Teachers on Sabbatical: Mr. Marshall and Mr. O'Toole

Brianna Yang

Next year, we will be without two of our beloved teachers.

        Our own registrar/History teacher, Mr. O’Toole, will take a leave of absence to return to the Haitian trauma hospital where he has volunteered previously. Mr. O’Toole has been considering more long-term volunteering for a while now, and he is interested in continuing to volunteer after he returns to Latin. That said, he acknowledged that he is unsure what his stamina will be upon returning  from Haiti, and that he may want to take a break.

 

        In Haiti, Mr. O’Toole’s average day will consist of waking up, taking a cold shower, going to the triage and attending anywhere from 10 to 100 people for twelve hours, then sleeping, and doing it all over again the next day. Mr. O’Toole stated that “The work is interesting because of the rotating groups of volunteers, all of varying ages and backgrounds.” Mr. O’Toole remarked that because he lives in the hospital, he’ll rarely go out and see the rest of Haiti. Occasionally, excursions to the mountains or the beaches will be arranged, and Mr. O’Toole is interested in seeing “the countryside [and] where [the people he treats] live and not where they’re coming to is really interesting.” Mr. O’Toole joked that what he’ll miss most about Latin is the food, but went on to include that he will miss spending time with the  faculty members and students, too.

        Mr. Marshall, the renowned English teacher, will spend his sabbatical researching schools that use alternative student evaluation and grading methods; specifically in the ways that they motivate students to invest in learning for the sake of learning, rather than for a specific ACT or SAT score. While Mr. Marshall only has some preliminary research at the moment,  he plans on writing about all the knowledge he acquires from observing and understanding the these schools, but does not expect that he’ll come back as “some no-grade crusader.”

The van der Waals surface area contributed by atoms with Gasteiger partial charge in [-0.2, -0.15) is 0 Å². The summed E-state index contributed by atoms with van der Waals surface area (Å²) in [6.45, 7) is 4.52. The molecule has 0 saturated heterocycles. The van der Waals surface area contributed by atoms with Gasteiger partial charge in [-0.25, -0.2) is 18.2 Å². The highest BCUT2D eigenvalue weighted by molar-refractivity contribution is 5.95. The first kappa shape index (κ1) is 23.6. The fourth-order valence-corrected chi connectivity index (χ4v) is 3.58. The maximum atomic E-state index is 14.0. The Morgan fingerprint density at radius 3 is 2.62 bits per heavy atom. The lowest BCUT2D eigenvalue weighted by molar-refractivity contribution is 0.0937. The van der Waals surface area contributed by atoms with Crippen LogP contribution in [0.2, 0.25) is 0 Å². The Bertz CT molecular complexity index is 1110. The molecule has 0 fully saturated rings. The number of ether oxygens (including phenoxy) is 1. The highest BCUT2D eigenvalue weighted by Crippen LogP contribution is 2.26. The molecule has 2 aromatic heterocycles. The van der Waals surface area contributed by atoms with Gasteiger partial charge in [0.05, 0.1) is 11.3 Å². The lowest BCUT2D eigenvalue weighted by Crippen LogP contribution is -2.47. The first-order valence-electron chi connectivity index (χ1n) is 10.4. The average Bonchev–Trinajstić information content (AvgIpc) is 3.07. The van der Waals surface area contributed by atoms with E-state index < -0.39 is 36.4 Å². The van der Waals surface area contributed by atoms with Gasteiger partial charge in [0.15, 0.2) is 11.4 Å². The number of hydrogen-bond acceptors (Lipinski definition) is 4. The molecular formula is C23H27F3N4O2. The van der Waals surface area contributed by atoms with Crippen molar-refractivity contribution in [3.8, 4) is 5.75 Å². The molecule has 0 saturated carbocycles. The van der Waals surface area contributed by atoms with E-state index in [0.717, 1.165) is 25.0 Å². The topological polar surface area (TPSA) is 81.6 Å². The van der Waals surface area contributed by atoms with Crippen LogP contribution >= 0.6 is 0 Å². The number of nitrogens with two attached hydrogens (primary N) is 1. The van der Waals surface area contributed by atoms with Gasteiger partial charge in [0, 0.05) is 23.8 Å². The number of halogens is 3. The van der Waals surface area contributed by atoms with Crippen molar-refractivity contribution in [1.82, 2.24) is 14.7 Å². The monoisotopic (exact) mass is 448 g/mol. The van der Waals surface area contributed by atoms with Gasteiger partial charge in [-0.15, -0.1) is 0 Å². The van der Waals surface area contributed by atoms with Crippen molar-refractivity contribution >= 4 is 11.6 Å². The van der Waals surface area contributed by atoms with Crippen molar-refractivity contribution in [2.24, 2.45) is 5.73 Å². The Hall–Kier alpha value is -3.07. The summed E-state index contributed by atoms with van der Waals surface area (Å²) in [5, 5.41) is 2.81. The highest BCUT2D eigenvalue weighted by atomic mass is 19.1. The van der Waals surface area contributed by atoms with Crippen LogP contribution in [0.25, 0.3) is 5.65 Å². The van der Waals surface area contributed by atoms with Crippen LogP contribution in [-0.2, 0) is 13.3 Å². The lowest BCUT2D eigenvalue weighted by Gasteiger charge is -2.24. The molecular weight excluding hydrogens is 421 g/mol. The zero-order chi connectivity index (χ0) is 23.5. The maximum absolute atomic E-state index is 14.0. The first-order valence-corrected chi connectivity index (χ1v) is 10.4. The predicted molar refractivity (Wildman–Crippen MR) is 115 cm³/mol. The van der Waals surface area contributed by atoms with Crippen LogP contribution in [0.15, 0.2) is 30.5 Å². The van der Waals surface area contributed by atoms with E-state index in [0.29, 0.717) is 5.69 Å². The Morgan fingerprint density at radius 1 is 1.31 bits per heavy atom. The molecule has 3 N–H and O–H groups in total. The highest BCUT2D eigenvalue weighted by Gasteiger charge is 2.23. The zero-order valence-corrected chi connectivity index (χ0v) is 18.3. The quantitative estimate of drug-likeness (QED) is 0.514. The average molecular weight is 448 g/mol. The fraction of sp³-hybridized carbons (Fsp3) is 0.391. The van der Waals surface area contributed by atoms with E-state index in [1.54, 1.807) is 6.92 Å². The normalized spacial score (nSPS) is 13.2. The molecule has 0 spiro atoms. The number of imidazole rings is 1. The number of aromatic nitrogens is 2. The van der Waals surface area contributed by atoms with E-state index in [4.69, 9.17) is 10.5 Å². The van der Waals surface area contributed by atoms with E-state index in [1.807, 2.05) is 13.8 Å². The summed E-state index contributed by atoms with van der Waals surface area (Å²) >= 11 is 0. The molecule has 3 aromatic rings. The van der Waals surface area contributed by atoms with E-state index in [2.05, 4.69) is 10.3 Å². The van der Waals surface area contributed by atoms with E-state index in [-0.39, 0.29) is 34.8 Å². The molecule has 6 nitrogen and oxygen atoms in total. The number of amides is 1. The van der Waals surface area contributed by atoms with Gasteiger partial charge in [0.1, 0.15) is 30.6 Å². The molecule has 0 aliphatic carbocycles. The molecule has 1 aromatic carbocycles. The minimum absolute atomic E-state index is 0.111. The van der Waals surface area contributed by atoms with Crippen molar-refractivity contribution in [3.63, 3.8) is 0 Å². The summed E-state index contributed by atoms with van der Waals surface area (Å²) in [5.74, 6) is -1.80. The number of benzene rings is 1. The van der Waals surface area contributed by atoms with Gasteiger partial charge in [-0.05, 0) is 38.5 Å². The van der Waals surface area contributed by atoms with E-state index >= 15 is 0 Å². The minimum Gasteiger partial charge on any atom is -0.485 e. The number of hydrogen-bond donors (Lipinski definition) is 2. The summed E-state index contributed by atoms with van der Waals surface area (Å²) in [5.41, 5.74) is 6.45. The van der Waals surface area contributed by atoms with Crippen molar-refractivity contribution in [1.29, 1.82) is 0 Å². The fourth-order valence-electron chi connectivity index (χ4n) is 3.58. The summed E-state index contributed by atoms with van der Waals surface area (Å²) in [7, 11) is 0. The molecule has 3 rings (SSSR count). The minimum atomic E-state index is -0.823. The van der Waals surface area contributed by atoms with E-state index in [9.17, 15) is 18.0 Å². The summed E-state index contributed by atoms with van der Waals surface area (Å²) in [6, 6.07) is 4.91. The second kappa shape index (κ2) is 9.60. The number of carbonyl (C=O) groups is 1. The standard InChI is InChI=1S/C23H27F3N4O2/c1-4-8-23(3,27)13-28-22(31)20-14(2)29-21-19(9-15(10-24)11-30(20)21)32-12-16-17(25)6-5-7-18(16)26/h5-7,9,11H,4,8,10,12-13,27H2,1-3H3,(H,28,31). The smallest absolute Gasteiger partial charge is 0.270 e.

The most jarring change for Mr. Marshall will be the lack of routine and social interaction that a school environment provides. Mr. Marshall remarked that he has been going to school ever since he was five years old, and that next year would have been his 33rd year as a teacher. Mr. Marshall noted that his biggest worry is the loneliness he’ll feel without the everyday  interactions with students and other faculty. In order to fill his own void, Mr. Marshall intends on taking art classes and potentially getting certified as a personal trainer. However, Mr. Marshall is looking forward to taking a break from the pattern and routine of school, and he observed that “every once in a while, you have to think of yourself as a human being and not as a teacher.”

        One peculiar observation that Mr. Marshall had is that when he returns to Latin after his sabbatical, he will not have taught anyone in the school since he only teaches juniors and seniors. So when Mr. Marshall walks back into Latin in the autumn of 2015, he will have the opportunity to start entirely fresh.

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